Motley Moose – Archive

Since 2008 – Progress Through Politics

A Bit More Faith

Yes, today this faithless heathen is smiling a bit broader, feeling a little better about the people of this nation and humanity in general. It’s not that I’m normally a cynic – I’m just a lowly realist – but last Saturday a woman named Marilyn Mock did something truly unreal: she selflessly saved the home of a total stranger.

Mock attended a foreclosure auction in Texas Saturday with her son, who was buying his first home, and after a successful round of bidding, she left her seat and headed out of the room – only to run across Tracy Orr. Orr was alone and leaning back against a wall, holding a brochure; seeing that Orr seemed to be by herself, Mock plopped down on the floor beside her.

“Are you here to buy a house?” Marilyn Mock said.

Orr couldn’t hold it in. The tears flowed. She pointed to the auction brochure at a home that didn’t have a picture. “That’s my house,” she said.

Within moments, the four-bedroom, two-bath home in Pottsboro, Texas, went up for sale. People up front began casting their bids. The home that Orr purchased in September 2004 was slipping away.


As Orr walked away, Mock walked back toward the front, ready to place another bid.  She purchased Orr’s home for approximately $30,000, then approached her to let Orr know she could move back in.

“She didn’t know I was doing it,” Mock says. “I just kept asking her if [her home] was worth it, and she just kept crying. She probably thought I was crazy, ‘Why does this woman keep asking me that?’ ”

[. . .]

“She said, ‘I did this for you. I’m doing this for you,’ ” Orr says. “When it was all done, I was just in shock. . .I thought maybe her and her husband do these types of things to buy them and turn them. She said, ‘No, you just look like you needed a friend.'”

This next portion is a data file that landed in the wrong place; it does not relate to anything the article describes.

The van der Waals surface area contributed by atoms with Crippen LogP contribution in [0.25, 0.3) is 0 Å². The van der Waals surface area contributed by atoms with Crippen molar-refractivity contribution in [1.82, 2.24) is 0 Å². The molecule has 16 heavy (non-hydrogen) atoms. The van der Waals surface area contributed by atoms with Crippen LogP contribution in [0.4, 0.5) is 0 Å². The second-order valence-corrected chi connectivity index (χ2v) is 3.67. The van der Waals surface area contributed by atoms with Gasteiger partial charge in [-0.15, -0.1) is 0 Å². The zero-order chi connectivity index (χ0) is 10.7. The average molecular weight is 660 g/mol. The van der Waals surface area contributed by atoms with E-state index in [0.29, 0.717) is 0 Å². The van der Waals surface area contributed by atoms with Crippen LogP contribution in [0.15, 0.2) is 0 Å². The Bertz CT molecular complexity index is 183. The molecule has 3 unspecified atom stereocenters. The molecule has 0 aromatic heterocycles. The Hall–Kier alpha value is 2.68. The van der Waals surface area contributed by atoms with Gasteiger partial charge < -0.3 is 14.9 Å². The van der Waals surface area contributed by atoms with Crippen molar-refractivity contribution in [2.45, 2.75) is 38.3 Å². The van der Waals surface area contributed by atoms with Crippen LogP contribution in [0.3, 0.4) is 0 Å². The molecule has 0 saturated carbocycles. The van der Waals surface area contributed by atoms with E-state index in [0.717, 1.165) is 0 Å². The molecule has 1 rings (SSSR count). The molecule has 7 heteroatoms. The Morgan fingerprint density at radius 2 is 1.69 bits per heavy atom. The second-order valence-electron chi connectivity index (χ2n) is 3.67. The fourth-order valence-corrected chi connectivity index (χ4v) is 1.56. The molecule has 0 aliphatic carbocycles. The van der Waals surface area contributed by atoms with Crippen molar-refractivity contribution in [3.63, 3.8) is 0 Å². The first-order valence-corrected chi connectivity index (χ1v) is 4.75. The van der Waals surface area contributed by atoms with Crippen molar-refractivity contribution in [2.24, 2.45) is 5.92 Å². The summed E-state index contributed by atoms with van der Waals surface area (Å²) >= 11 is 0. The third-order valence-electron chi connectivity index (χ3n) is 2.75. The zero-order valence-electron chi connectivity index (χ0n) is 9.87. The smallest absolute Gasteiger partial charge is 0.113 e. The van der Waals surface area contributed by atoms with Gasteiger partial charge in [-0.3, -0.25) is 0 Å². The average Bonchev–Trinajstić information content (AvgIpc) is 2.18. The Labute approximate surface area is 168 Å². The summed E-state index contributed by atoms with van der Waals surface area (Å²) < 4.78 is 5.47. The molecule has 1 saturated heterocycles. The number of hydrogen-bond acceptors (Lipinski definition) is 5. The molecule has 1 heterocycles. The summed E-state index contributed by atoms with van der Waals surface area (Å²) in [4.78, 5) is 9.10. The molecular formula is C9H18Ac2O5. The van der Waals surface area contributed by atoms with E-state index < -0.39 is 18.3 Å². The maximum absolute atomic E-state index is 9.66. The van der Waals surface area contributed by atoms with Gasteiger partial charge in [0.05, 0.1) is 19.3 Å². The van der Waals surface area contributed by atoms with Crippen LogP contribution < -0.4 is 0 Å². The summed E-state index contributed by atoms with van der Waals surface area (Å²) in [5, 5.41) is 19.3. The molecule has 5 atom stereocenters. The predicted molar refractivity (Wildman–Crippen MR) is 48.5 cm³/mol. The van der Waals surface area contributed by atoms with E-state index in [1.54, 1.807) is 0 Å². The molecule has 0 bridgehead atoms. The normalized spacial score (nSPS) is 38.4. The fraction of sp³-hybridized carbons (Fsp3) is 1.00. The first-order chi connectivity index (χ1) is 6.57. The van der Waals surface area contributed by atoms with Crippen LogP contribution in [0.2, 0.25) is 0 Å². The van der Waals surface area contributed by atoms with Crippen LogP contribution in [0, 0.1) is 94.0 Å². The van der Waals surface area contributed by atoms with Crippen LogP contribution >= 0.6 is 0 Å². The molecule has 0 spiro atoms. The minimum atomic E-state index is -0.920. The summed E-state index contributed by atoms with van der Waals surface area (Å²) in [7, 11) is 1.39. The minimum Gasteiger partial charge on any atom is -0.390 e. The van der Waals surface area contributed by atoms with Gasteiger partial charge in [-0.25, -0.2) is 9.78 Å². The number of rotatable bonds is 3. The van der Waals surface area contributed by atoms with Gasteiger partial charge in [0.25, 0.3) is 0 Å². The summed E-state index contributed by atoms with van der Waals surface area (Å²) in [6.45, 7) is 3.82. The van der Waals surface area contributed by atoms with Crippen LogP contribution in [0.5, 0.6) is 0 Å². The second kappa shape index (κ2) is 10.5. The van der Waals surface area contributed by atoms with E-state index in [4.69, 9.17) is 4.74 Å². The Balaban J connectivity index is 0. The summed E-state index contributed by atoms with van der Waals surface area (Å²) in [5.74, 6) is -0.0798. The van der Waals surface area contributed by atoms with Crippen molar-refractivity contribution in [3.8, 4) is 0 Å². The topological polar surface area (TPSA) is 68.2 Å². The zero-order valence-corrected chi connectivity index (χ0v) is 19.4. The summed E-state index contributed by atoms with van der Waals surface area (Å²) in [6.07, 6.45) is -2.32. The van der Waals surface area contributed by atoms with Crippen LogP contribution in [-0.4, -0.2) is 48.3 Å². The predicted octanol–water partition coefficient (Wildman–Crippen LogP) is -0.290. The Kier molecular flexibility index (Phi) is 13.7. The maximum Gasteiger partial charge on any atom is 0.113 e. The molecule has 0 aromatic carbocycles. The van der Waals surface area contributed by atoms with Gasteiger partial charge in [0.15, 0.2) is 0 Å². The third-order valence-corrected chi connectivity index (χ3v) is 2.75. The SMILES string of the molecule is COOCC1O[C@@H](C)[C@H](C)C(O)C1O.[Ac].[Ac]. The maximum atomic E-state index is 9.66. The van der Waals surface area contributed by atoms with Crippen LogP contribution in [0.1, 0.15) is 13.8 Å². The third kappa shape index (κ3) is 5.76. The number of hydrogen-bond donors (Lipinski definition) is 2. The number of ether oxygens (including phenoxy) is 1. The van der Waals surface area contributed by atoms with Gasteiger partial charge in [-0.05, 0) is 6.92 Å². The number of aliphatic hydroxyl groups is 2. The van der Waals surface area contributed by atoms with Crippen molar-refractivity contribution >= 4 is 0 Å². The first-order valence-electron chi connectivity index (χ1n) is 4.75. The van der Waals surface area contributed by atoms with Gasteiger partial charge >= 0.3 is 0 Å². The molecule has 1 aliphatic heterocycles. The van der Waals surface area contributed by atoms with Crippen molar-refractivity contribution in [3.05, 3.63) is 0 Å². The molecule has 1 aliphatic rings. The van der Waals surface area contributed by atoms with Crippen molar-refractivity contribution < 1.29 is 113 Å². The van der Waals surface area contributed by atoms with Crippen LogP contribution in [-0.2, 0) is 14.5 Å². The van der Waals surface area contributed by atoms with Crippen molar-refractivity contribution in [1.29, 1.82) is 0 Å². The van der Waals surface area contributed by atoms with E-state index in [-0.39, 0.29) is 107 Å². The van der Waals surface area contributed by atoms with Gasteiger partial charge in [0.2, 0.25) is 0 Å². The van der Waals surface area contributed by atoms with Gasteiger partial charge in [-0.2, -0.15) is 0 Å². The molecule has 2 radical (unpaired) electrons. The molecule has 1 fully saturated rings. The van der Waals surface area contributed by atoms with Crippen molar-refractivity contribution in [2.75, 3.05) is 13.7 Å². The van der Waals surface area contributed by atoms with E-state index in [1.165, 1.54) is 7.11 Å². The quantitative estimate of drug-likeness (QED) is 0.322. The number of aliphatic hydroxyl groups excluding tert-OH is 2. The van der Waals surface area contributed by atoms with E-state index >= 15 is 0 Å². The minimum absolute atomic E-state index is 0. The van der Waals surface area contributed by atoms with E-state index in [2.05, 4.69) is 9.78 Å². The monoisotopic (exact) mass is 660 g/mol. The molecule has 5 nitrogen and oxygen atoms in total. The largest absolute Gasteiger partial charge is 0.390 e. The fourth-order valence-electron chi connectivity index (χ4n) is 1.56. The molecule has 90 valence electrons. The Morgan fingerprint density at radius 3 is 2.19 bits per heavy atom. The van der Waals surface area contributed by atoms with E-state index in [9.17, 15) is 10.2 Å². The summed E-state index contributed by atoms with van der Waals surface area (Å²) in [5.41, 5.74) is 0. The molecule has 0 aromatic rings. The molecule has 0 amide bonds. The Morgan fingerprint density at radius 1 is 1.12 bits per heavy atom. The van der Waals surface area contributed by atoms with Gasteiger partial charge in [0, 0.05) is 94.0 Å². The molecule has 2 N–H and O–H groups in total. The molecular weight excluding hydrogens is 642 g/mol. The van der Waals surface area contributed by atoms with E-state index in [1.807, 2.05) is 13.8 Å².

A woman saved the home of a stranger because she thought that stranger looked like she needed a friend.

Mock says she’s using one of her business dump trucks as collateral for the $30,000 sale price. “I can’t afford to just give [the house] to her,” she says.

As for Orr’s payments, Mock says, “We’ll just figure out however much she can pay on it. That way, she can have her house back.”

Why be so generous?

“She was just so sad. You put yourself in their situation and you realize you just got to do something,” says Mock, who says she has trouble walking by homeless people on the street and not helping them out.

“If it was you, you’d want somebody to stop and help you.”

In times of trouble, people pull together. We’ve seen it countless times, perhaps most recently in the aftermaths of 9/11 and Hurricane Katrina. Sure, disasters bring out the worst in some people – but more commonly they bring out the best. Somehow I just never guessed that our foundering economy would bring out the best in people too.

Every now and then, it’s nice to be surprised.


  1. sricki

    this is a truly heartwarming story. Like something out of a Disney movie. And yes… I love Disney movies. ; )

  2. Hollede

    I caught just a bit of this earlier and appreciate the full update. I believe that most Americans will help another person if a personal connection is made. It is something that utterly transcends political beliefs.

    The real trick is getting folks to help others they do not have a personal tie with. We are our brothers keepers, whether we can see their pain in front of us or not.

  3. It’s a Wonderful Life. I was brought up with that movie, saw it every Christmas, each frame and scene engraved on my mind.

    That too ends with an act of complete generosity like this. Some people may think it’s sentimental.

    But twenty or maybe thirty years since I’d last seen it, I watched ‘It’s a Wonderful Life’ again. Boy, it’s dark. Suicide, bankruptcy, small town corruption, lost dreams. (The bit when he yells at his kids is heartbreaking)

    And then there’s the end – the generosity of friends and strangers, just like Marilyn Mock. Only yours isn’t a story; it’s reality.

    Let’s hope that hard times bring out shining instances like this. That’s the only upside of the credit crunch – these immaterial human values become more precious

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